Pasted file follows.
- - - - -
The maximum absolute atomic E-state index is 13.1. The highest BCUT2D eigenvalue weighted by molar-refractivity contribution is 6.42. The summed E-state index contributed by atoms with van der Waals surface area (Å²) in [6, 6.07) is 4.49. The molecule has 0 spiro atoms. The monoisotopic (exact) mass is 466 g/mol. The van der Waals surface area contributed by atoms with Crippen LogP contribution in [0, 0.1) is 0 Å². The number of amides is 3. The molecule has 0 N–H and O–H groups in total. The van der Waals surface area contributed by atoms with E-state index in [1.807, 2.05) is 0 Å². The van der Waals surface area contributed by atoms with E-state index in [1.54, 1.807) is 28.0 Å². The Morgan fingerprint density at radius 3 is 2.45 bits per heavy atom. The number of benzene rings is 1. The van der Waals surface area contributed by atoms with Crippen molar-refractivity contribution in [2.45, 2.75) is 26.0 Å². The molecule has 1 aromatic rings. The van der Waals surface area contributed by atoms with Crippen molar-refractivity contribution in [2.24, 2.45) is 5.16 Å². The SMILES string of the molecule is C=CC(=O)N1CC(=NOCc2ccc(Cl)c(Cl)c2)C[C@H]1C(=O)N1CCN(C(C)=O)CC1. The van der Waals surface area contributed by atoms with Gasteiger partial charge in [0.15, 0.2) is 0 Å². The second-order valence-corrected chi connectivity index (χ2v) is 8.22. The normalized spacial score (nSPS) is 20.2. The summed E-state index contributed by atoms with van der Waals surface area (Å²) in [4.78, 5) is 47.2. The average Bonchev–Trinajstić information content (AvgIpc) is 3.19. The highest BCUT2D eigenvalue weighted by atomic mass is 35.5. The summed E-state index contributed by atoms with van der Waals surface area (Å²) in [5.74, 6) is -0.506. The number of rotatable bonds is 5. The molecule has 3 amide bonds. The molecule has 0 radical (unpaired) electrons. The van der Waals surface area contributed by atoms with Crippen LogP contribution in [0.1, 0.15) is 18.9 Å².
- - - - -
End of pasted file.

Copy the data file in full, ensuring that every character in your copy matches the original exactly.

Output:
The maximum absolute atomic E-state index is 13.1. The highest BCUT2D eigenvalue weighted by molar-refractivity contribution is 6.42. The summed E-state index contributed by atoms with van der Waals surface area (Å²) in [6, 6.07) is 4.49. The molecule has 0 spiro atoms. The monoisotopic (exact) mass is 466 g/mol. The van der Waals surface area contributed by atoms with Crippen LogP contribution in [0, 0.1) is 0 Å². The number of amides is 3. The molecule has 0 N–H and O–H groups in total. The van der Waals surface area contributed by atoms with E-state index in [1.807, 2.05) is 0 Å². The van der Waals surface area contributed by atoms with E-state index in [1.54, 1.807) is 28.0 Å². The Morgan fingerprint density at radius 3 is 2.45 bits per heavy atom. The number of benzene rings is 1. The van der Waals surface area contributed by atoms with Crippen molar-refractivity contribution in [2.45, 2.75) is 26.0 Å². The molecule has 1 aromatic rings. The van der Waals surface area contributed by atoms with Crippen molar-refractivity contribution in [2.24, 2.45) is 5.16 Å². The SMILES string of the molecule is C=CC(=O)N1CC(=NOCc2ccc(Cl)c(Cl)c2)C[C@H]1C(=O)N1CCN(C(C)=O)CC1. The van der Waals surface area contributed by atoms with Gasteiger partial charge in [0.15, 0.2) is 0 Å². The second-order valence-corrected chi connectivity index (χ2v) is 8.22. The normalized spacial score (nSPS) is 20.2. The summed E-state index contributed by atoms with van der Waals surface area (Å²) in [4.78, 5) is 47.2. The average Bonchev–Trinajstić information content (AvgIpc) is 3.19. The highest BCUT2D eigenvalue weighted by atomic mass is 35.5. The summed E-state index contributed by atoms with van der Waals surface area (Å²) in [5.74, 6) is -0.506. The number of rotatable bonds is 5. The molecule has 3 amide bonds. The molecule has 0 radical (unpaired) electrons. The van der Waals surface area contributed by atoms with Crippen LogP contribution in [0.1, 0.15) is 18.9 Å².